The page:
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Is fasting an expectation for Christians?

Posted by Luke J. Wilson on 29th February 2020 in Fasting | fasting,Lent,Ash Wednesday,self control,self denial
...ken away (death and ascension into heaven). The other time Jesus talks about fasting is a little earlier on in Matthew’s Gospel, in chapter six: Matthew 6:16–18 And whenever you fast, do not look dismal, like the hypocrites, for they disfigure their faces so as to show others that they are fasting. Truly I tell you, they have received their reward. But when you fast, put oil on your head and wash your face, so that your fasting may be seen not by others but by your Father who is in secret; and your Father who sees in secret will reward you. Here we can see that Jesus clearly speaks with the expectation that his followers will fast and even gives inst...
 

What are the Seraphim, and was the devil one of them?

Posted by Luke J. Wilson on 23rd April 2020 in Angels | devil,satan,angels,seraphim,heaven
...lowing up death and His defeat of Leviathan as the “fleeing … twisting serpent” who is the “dragon that is in the sea” (Isa. 27:1). This also has very similar imagery to what Revelation 13 says about the dragon and beast which come out of the sea, so there are definitely implications between these dragons, serpents and fiery snakes with the devil and his defeat when Christ triumphed over death and the “powers and authorities” on the cross (Col 2:15). There’s a lot of scriptures to cover which mentions all of these themes, but I’ll just list a few here where we find the words for seraphim and serpent translated in various ways: Numbers 21:6; J...
 

Lent 2018: The Temptations of Jesus

Posted by Luke J. Wilson on 13th February 2018 in Lent | lent,series,Temptation,Sacrifice,passover lamb,paschal lamb
...Lent is just around the corner, and so this year I've decided to write a short series over the next 40 days looking at the forty days that Jesus spent in the wilderness, and the temptations he faced. I'll post a new blog each Sunday of Lent looking at each temptation, and then finish the series just before Easter Sunday looking at “how was Jesus a sacrifice?”. Series outline: Temptation one: Pride (1st Sunday of Lent, February 18, 2018) Temptation two: Worship and Glory (2nd Sunday of Lent, February 25, 2018) Temptation three: Testing God (3rd Sunday of Lent, March 4, 2018) Temptation four: Complacency (4th Sunday of Lent, March 11, 2018) Topical: W...
 

Is The Rapture Biblical?

Posted by Luke J. Wilson on 21st September 2020 in Eschatology | rapture,the rapture in the bible,scriptures on the rapture,N.T. Wright,john chrysostom,church fathers,church history,signs of the rapture,Coming of Christ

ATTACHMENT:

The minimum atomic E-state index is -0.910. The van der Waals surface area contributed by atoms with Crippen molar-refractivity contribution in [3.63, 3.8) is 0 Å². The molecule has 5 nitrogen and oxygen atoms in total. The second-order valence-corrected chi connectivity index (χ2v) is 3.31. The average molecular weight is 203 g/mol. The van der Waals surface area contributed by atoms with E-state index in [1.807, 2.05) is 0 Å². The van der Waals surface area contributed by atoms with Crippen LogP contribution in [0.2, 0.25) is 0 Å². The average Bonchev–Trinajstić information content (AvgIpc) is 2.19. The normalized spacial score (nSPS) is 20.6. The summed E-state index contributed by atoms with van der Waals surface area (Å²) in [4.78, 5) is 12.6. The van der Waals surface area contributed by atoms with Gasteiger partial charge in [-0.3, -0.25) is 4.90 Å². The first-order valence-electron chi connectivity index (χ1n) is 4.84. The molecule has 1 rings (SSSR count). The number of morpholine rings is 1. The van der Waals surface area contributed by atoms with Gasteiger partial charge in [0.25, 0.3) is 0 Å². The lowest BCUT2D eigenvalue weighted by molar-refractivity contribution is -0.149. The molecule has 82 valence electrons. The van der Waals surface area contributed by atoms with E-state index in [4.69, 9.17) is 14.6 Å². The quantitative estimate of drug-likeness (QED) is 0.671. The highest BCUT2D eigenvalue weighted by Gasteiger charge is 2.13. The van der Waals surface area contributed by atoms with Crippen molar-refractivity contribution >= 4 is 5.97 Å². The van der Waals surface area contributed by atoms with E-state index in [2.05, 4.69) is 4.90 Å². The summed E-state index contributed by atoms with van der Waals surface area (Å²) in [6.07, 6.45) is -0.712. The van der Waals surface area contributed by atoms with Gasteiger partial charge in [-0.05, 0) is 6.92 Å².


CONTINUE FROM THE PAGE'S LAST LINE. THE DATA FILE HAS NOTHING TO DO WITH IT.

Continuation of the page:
...is about death and having hope through Jesus’ resurrection that they also will be resurrected when the time comes. Therefore, do not grieve the death of a loved one as we’ll see them again on that day. It’s a passage of comfort to the Thessalonica church, not one of escapism from “the great tribulation”. Secondly, then, Paul is speaking of this resurrection event and the hope we should all have in it, using language which not only parallels his other great passage on the resurrection in 1 Cor. 15 (being changed in a “twinkling of an eye”), but also using a contemporary allusion which his readers could relate to, which also hints back to John 14:1...
 

Does Christmas have pagan origins?

Posted by Luke J. Wilson on 19th December 2019 in Christmas | christmas,xmas,origins,pagan,pagan roots,church fathers,church history,Saturnalia,Epiphany,Annunciation,Tertullian,Origen,john chrysostom,incarnation,liturgical calendar,church calendar,festivals
...e, to the death of Commodus [December 192 AD] are, in all, a hundred and ninety-four years, one month, thirteen days [18th November]. And there are those who have determined not only the year of our Lord's birth, but also the day; and they say that it took place in the twenty-eighth year of Augustus, and in the twenty-fifth day of Pachon [20th May]. And the followers of Basilides hold the day of his baptism as a festival, spending the night before in readings. […] Further, others say that He was born on the twenty-fourth or twenty-fifth of Pharmuthi [19/20th April]. — Clement of Alexandria, 195 AD So from this quote, we have Clement calculating the birth...
 

Should Christians celebrate Halloween?

Posted by Luke J. Wilson on 30th October 2017 in Halloween | halloween,all saints day,all hallows eve,early church,tradition,cultural and society,celebrations,festivals,holidays,holy day
...lebrating death over life, then you are partaking in something contrary to Christ and wholly secular, with possible pagan undertones. If we are to have anything to do with the modern/secular version of Hallowe’en, then it should be as an opportunity to share the Gospel and be a light on a night of darkness, giving out the Good News rather than trying to scare people, sowing seeds of Truth rather than tooth decay. As an alternative, October 31st is also Reformation Day, as it marks the day in which Martin Luther nailed his 95 Theses to the Wittenberg Castle church doors in 1517, and this year (2017) marks the 500th Anniversary of the Reformation. So if you’...
 
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